According to Neurology Atlas (WHO, 2004), on average, there was one neurologist per 100 000 population
worldwide in the reporting countries, ranging from one per 20 000 population in the European Region of
WHO to one per three million population in the African Region.
Not only are resources inadequately allocated for neurological services, there is also inequity in their
distribution across countries and populations. This is particularly true for people living in low and middle
income countries as well as for poor population groups in high income countries.
A clear message emerges from this report: unless immediate action is taken globally, the neurological
burden is expected to become an even more serious threat to public health.
RECOMMENDATIONS FOR ACTION
In order to reduce the burden of neurological disorders, a few measures need to be implemented across a
wide range of sectors and disciplines. They are not a universal blueprint, however, and will have to be adapted
to local conditions and capacities.
In certain low and middle income countries with limited human and financial resources, it may be difficult for
governments to apply some of these recommendations on their own. In these circumstances, it is suggested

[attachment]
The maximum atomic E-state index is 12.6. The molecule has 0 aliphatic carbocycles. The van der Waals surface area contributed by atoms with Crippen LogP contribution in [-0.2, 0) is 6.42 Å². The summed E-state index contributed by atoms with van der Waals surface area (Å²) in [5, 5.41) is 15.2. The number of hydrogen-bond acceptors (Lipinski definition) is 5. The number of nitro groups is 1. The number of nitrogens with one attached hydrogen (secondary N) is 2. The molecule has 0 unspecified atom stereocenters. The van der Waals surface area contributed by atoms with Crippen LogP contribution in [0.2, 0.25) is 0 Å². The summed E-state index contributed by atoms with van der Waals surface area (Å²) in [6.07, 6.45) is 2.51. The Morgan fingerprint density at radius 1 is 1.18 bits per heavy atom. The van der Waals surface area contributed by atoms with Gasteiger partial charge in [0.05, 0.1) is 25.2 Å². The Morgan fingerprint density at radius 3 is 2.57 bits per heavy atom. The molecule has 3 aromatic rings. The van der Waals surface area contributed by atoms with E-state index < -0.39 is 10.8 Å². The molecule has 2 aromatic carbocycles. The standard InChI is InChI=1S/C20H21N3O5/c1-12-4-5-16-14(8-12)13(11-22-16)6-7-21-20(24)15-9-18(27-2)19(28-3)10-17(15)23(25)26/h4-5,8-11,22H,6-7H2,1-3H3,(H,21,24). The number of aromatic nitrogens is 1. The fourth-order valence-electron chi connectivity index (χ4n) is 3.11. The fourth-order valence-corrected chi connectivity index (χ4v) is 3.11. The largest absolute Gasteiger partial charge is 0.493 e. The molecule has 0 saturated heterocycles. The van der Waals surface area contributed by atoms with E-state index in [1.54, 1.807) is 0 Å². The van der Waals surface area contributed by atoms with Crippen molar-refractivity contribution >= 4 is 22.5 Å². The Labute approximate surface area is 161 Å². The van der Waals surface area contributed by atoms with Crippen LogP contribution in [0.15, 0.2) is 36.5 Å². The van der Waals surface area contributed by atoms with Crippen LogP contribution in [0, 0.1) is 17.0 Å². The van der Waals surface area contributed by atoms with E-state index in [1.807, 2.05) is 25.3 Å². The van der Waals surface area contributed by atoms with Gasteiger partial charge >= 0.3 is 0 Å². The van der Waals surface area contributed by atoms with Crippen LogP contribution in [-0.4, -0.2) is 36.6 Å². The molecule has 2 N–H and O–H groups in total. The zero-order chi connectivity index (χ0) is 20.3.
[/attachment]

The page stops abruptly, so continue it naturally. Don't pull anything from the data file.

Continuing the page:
that countries work with international agencies, nongovernmental organizations or other partners to put their
plans into practice.
Commitment from decision makers is the first essential step to decrease the burden
caused by neurological disorders.
Societal and professional awareness of public health aspects of neurological disorders
needs to be raised through global and local campaigns and initiatives.
Innovative strategies to address the associated stigma and discrimination need to be
part of the public health activities for neurological disorders.
The most promising approach for reducing the burden of these disorders is to
strengthen neurological care within the existing health systems.
Rehabilitation needs to complement the other key strategies for neurological care
such as promotion, prevention and treatment.
Defining the priorities for research, building national capacity and intensifying
international collaboration are some of the important ways for bringing about the
changes that people with neurological disorders need.